Xi promises ‘safe, splendid’ Winter Olympics as COVID cases rise
IOC reports highest number of cases among Games-related personnel, condemns calls for boycott of Beijing 2022.
Chinese President Xi Jinping has promised to deliver a “safe and splendid” Winter Olympics as organisers reported detecting dozens of new coronavirus infections among people linked to the Games.
Addressing an International Olympic Committee (IOC) session in Beijing on Thursday – a day before the Games opening ceremony – Xi said “China is ready” to host an event that lives up to the Olympic slogan, “faster, higher, stronger – together”.
“We will do our best to deliver to the world a streamlined, safe and splendid Games,” he said.
When the Games officially open in Beijing on Friday, the Chinese capital will become the first city to host both summer and winter editions of the Olympics.
But preparations for the event have been hit by diplomatic boycotts as well as the coronavirus pandemic.
The competition, in which some 3,000 athletes are expected to take part, is shaping up to be the world’s strictest mass sporting event since the pandemic began, with all Games-related personnel subjected to daily tests and housed in a “closed-loop” system that seals them off from the Chinese public.
Speaking at the same IOC session on Thursday, the chair of the Beijing 2022 medical expert panel, Brian McCloskey, said a total of 55 new COVID-19 infections had been found among the Games-related personnel on Wednesday.
The figure – which includes 29 among new airport arrivals and 26 among those in the Olympic bubble – is the highest reported in a single day so far.
But McCloskey says he is not worried and expects to see cases ease once all participants arrive.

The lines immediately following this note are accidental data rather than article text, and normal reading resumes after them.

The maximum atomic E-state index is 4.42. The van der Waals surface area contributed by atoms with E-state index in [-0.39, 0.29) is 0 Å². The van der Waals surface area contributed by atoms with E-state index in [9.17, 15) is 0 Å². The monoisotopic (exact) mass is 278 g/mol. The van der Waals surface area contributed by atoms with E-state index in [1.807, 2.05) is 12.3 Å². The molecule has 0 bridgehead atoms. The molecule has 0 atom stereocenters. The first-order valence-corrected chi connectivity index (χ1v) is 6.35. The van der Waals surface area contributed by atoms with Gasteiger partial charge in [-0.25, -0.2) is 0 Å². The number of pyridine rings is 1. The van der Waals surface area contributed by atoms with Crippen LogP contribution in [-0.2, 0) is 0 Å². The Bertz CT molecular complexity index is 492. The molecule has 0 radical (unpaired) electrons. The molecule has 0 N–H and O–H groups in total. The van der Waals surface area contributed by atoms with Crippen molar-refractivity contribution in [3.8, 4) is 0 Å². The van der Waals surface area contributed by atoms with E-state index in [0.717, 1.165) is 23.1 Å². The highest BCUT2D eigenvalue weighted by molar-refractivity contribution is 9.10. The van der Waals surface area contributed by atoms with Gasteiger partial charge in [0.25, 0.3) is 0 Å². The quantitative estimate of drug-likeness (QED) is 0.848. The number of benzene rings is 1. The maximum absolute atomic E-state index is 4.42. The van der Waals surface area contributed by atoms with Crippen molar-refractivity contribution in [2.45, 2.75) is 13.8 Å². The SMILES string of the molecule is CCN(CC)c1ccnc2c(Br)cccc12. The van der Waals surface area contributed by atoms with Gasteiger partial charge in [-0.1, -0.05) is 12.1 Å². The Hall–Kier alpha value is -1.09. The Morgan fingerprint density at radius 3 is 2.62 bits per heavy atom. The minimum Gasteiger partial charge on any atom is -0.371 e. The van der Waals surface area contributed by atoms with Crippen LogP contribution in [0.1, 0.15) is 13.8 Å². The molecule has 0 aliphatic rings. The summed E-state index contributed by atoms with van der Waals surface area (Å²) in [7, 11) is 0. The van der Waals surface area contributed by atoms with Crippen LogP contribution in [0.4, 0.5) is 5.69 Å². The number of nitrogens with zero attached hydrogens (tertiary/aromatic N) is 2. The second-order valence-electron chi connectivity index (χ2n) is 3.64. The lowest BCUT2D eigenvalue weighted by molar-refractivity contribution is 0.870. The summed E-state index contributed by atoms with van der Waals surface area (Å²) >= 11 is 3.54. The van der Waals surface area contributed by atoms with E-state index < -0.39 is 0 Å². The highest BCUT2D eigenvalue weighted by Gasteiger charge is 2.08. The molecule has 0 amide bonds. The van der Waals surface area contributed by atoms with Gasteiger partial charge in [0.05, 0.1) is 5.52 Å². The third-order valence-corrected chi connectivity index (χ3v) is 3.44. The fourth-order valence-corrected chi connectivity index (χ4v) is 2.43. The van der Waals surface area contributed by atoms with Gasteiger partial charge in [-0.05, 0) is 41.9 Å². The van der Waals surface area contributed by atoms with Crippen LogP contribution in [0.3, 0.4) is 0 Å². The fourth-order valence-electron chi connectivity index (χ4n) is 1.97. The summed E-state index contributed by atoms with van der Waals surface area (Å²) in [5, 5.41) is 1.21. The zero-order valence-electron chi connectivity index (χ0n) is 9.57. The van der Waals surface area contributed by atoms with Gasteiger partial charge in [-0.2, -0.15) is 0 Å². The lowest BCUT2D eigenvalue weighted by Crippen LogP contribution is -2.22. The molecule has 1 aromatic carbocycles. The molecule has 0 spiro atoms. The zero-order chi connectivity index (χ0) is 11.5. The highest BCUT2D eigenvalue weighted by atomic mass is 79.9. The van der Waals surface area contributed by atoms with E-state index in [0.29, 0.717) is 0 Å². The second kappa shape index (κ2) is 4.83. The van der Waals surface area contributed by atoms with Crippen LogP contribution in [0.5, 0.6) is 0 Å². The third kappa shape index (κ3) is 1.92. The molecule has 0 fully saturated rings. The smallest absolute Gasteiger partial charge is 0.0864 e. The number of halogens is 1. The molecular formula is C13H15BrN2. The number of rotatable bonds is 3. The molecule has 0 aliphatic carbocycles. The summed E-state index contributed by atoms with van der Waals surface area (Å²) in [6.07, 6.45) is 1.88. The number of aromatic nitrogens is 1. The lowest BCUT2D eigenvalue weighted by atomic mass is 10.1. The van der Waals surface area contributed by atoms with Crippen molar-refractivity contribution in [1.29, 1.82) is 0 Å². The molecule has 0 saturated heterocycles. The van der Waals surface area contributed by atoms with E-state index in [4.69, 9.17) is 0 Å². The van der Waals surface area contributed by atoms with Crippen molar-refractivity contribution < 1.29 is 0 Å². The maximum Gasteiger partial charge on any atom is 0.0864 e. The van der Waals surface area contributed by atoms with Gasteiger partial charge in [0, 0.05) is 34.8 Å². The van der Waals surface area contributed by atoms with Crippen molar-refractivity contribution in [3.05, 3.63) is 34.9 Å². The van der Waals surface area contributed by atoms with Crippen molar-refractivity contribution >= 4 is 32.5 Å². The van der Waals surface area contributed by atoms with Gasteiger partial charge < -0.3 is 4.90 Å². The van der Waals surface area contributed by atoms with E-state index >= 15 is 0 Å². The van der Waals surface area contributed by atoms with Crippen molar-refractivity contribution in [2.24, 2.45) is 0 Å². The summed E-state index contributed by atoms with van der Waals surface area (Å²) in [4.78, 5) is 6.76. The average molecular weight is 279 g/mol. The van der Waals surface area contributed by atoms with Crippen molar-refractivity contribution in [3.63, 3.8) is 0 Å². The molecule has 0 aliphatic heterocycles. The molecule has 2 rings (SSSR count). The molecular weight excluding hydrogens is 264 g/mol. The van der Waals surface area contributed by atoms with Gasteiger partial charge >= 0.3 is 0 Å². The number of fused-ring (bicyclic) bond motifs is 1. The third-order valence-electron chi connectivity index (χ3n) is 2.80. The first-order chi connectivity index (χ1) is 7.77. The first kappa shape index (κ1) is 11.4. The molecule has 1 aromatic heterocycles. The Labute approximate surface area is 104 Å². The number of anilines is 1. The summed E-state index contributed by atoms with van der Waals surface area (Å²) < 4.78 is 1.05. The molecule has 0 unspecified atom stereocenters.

“The numbers are very small,” he said. “We are confident that the system will work. But we are not relaxed. We keep all measures in place.”
He added that there had been 287 positive tests from a total of 610,000 tests since January 23.
Thomas Bach, the head of the IOC, also said “everything is in place for safe and outstanding winter Games”. But he condemned the diplomatic boycotts of this year’s Olympics, led by the United States and joined by the United Kingdom, Canada and Australia.
The boycotting countries said their move was prompted by concerns over China’s alleged human rights abuses, including its treatment of Uighurs and other Muslim minority groups.
Rights groups have also long criticised the IOC for awarding the Games to China.
But Bach has repeatedly defended his organisation’s choice for the 2022 Olympics, saying the IOC was not a political body nor was its mandate to influence laws in sovereign states.
He said on Thursday that in the two years leading up to the Beijing Games he had seen “the dark clouds of the growing politicisation of sport on the horizon”.
“We also saw that in some peoples’ minds the boycott ghosts of the past were rearing their ugly heads again,” Bach said, referring to how the 1976, 1980 and 1984 Olympics had all been hit by boycotts of countries during the Cold War era.
The moves severely dented the event’s universality and finances.
“This is why we have been working even harder to get this unifying mission of the Olympic Games across to as many leaders and decision-makers as possible,” Bach said.
He also noted what he said were major commercial opportunities created by these Games which he expected would transform the global winter sports industry.
“Today we can say China is a winter sport country. This is why Beijing 2022 will be the start of a new era for global winter sport,” Bach said.
He estimated China’s winter sport industry to be worth some $150bn by 2025.
“From this tremendous growth the winter sports industry around the world will benefit,” Bach said.